The situation of wives left alone back in Newfoundland could be compared to that of single mothers, said Barb Neis, a professor of sociology at Newfoundland’s Memorial University. She is leading the “On the Move” project, which is a broader study on the impacts of long commutes.
She warned not “to assume that this type of lifestyle has more strain associated with it than other kinds of lifestyles.”
‘Mr. Mom’: The Benefits
Downey said that when her husband was home, he was often “Mr. Mom” while she was working.
He also never missed a Christmas, because he had some ability to choose which contracts he would work, and thus when he would work. She noted that if he had worked on the boats at Marine Atlantic—one of the largest employers in the region whose jobs are, nonetheless, rare and coveted—he would have missed many Christmases.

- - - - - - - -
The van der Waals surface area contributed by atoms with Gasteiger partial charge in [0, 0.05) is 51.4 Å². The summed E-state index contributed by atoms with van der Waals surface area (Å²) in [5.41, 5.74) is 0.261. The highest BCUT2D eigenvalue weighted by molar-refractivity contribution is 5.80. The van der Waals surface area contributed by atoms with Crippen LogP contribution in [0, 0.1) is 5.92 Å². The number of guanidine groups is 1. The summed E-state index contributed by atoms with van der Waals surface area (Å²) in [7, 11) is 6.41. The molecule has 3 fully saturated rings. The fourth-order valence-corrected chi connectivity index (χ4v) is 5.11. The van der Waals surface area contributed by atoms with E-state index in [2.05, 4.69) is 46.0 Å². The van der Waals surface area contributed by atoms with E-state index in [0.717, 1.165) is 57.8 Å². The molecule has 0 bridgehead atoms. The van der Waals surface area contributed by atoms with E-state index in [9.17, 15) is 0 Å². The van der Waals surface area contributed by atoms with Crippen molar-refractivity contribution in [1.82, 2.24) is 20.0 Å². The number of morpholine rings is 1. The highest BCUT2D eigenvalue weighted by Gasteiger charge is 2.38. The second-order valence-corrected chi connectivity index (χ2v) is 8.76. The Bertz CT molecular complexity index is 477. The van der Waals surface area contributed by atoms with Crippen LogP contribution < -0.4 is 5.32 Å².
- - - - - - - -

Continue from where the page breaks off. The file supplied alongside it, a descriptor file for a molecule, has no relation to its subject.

Nicholas Hartmann is an adjunct professor at Western Kentucky University and a PhD candidate at Memorial University who has studied family folklore and ritual among offshore working families in Newfoundland.
Hartmann said via email: “Working away from home when you are from Newfoundland is not an unacceptable practice, and in fact, is considered a rite of passage for many islanders.
“Many of the people I spoke with in my research had a strong desire to raise their children in Newfoundland, and even those who grew up mostly in Alberta never really considered themselves to be Albertan—they identified as Newfoundlanders.
“I would go a step further and suggest that it is a pilgrimage of sorts … It involves taking yourself out of your comfort zone, subjecting yourself to hardships, and heading in another direction in order to achieve a higher goal.”
Correction: An earlier version of this story incorrectly referred to Newfoundland and Labrador as a “have not” province. In fact, the province stopped receiving equalization payments in 2008, making it now a “have” province. The Epoch Times regrets the error.